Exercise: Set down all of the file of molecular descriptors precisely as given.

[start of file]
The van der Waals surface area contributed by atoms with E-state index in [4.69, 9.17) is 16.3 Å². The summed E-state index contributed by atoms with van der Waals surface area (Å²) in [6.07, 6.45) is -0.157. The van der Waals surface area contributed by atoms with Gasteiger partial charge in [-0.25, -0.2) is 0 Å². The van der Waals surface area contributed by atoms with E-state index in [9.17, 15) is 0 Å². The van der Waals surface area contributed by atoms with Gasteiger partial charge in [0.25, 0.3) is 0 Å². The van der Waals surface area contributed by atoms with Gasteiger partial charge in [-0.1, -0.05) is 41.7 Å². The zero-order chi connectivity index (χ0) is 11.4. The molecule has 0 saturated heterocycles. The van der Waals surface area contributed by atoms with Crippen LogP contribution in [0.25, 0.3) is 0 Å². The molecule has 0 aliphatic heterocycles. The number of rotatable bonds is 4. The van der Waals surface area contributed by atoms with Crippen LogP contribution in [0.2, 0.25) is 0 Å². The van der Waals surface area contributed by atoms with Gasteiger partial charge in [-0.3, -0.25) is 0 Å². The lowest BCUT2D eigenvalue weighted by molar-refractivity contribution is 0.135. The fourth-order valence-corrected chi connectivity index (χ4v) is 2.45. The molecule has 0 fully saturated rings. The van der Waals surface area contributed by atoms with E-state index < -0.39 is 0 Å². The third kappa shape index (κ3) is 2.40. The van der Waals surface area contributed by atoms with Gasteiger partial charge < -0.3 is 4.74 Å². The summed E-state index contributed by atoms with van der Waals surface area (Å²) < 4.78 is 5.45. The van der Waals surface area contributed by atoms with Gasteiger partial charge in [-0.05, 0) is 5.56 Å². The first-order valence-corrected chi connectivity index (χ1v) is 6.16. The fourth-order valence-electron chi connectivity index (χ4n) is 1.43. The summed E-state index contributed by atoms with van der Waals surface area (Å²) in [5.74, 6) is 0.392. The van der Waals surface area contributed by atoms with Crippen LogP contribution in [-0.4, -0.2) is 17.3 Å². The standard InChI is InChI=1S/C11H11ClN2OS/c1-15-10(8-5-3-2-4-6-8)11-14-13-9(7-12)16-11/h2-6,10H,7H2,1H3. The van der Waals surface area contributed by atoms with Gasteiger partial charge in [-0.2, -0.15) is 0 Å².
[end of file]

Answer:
The van der Waals surface area contributed by atoms with E-state index in [4.69, 9.17) is 16.3 Å². The summed E-state index contributed by atoms with van der Waals surface area (Å²) in [6.07, 6.45) is -0.157. The van der Waals surface area contributed by atoms with Gasteiger partial charge in [-0.25, -0.2) is 0 Å². The van der Waals surface area contributed by atoms with E-state index in [9.17, 15) is 0 Å². The van der Waals surface area contributed by atoms with Gasteiger partial charge in [0.25, 0.3) is 0 Å². The van der Waals surface area contributed by atoms with Gasteiger partial charge in [-0.1, -0.05) is 41.7 Å². The zero-order chi connectivity index (χ0) is 11.4. The molecule has 0 saturated heterocycles. The van der Waals surface area contributed by atoms with Crippen LogP contribution in [0.25, 0.3) is 0 Å². The molecule has 0 aliphatic heterocycles. The number of rotatable bonds is 4. The van der Waals surface area contributed by atoms with Crippen LogP contribution in [0.2, 0.25) is 0 Å². The van der Waals surface area contributed by atoms with Gasteiger partial charge in [-0.3, -0.25) is 0 Å². The lowest BCUT2D eigenvalue weighted by molar-refractivity contribution is 0.135. The fourth-order valence-corrected chi connectivity index (χ4v) is 2.45. The molecule has 0 fully saturated rings. The van der Waals surface area contributed by atoms with E-state index < -0.39 is 0 Å². The third kappa shape index (κ3) is 2.40. The van der Waals surface area contributed by atoms with Gasteiger partial charge < -0.3 is 4.74 Å². The summed E-state index contributed by atoms with van der Waals surface area (Å²) < 4.78 is 5.45. The van der Waals surface area contributed by atoms with Gasteiger partial charge in [-0.05, 0) is 5.56 Å². The first-order valence-corrected chi connectivity index (χ1v) is 6.16. The fourth-order valence-electron chi connectivity index (χ4n) is 1.43. The summed E-state index contributed by atoms with van der Waals surface area (Å²) in [5.74, 6) is 0.392. The van der Waals surface area contributed by atoms with Crippen LogP contribution in [-0.4, -0.2) is 17.3 Å². The standard InChI is InChI=1S/C11H11ClN2OS/c1-15-10(8-5-3-2-4-6-8)11-14-13-9(7-12)16-11/h2-6,10H,7H2,1H3. The van der Waals surface area contributed by atoms with Gasteiger partial charge in [-0.2, -0.15) is 0 Å².